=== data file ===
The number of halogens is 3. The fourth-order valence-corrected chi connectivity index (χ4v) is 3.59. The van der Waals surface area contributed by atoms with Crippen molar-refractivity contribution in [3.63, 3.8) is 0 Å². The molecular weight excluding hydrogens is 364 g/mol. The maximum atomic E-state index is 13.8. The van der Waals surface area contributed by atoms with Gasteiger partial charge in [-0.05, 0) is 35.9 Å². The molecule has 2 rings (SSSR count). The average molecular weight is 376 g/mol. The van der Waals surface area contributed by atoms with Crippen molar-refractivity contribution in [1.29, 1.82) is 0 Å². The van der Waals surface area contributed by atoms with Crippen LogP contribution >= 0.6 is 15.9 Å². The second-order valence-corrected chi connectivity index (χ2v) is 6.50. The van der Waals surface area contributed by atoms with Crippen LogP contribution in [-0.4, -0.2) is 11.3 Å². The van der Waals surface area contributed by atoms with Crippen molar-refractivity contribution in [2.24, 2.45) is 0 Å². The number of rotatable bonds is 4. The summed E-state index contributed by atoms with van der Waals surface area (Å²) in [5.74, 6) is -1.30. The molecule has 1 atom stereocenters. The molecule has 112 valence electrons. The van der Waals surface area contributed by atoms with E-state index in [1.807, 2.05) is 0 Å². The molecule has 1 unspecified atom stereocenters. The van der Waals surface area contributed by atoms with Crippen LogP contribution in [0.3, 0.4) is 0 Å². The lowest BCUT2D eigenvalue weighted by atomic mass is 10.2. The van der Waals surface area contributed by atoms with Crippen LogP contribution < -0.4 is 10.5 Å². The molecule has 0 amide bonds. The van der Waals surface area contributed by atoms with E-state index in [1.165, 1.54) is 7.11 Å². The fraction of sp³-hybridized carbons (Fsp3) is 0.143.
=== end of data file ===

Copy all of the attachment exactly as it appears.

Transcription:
The number of halogens is 3. The fourth-order valence-corrected chi connectivity index (χ4v) is 3.59. The van der Waals surface area contributed by atoms with Crippen molar-refractivity contribution in [3.63, 3.8) is 0 Å². The molecular weight excluding hydrogens is 364 g/mol. The maximum atomic E-state index is 13.8. The van der Waals surface area contributed by atoms with Gasteiger partial charge in [-0.05, 0) is 35.9 Å². The molecule has 2 rings (SSSR count). The average molecular weight is 376 g/mol. The van der Waals surface area contributed by atoms with Crippen molar-refractivity contribution in [1.29, 1.82) is 0 Å². The van der Waals surface area contributed by atoms with Crippen LogP contribution >= 0.6 is 15.9 Å². The second-order valence-corrected chi connectivity index (χ2v) is 6.50. The van der Waals surface area contributed by atoms with Crippen LogP contribution in [-0.4, -0.2) is 11.3 Å². The van der Waals surface area contributed by atoms with Crippen molar-refractivity contribution in [2.24, 2.45) is 0 Å². The number of rotatable bonds is 4. The summed E-state index contributed by atoms with van der Waals surface area (Å²) in [5.74, 6) is -1.30. The molecule has 1 atom stereocenters. The molecule has 112 valence electrons. The van der Waals surface area contributed by atoms with E-state index in [1.807, 2.05) is 0 Å². The molecule has 1 unspecified atom stereocenters. The van der Waals surface area contributed by atoms with Crippen LogP contribution in [0.3, 0.4) is 0 Å². The lowest BCUT2D eigenvalue weighted by atomic mass is 10.2. The van der Waals surface area contributed by atoms with Crippen LogP contribution < -0.4 is 10.5 Å². The molecule has 0 amide bonds. The van der Waals surface area contributed by atoms with E-state index in [1.165, 1.54) is 7.11 Å². The fraction of sp³-hybridized carbons (Fsp3) is 0.143.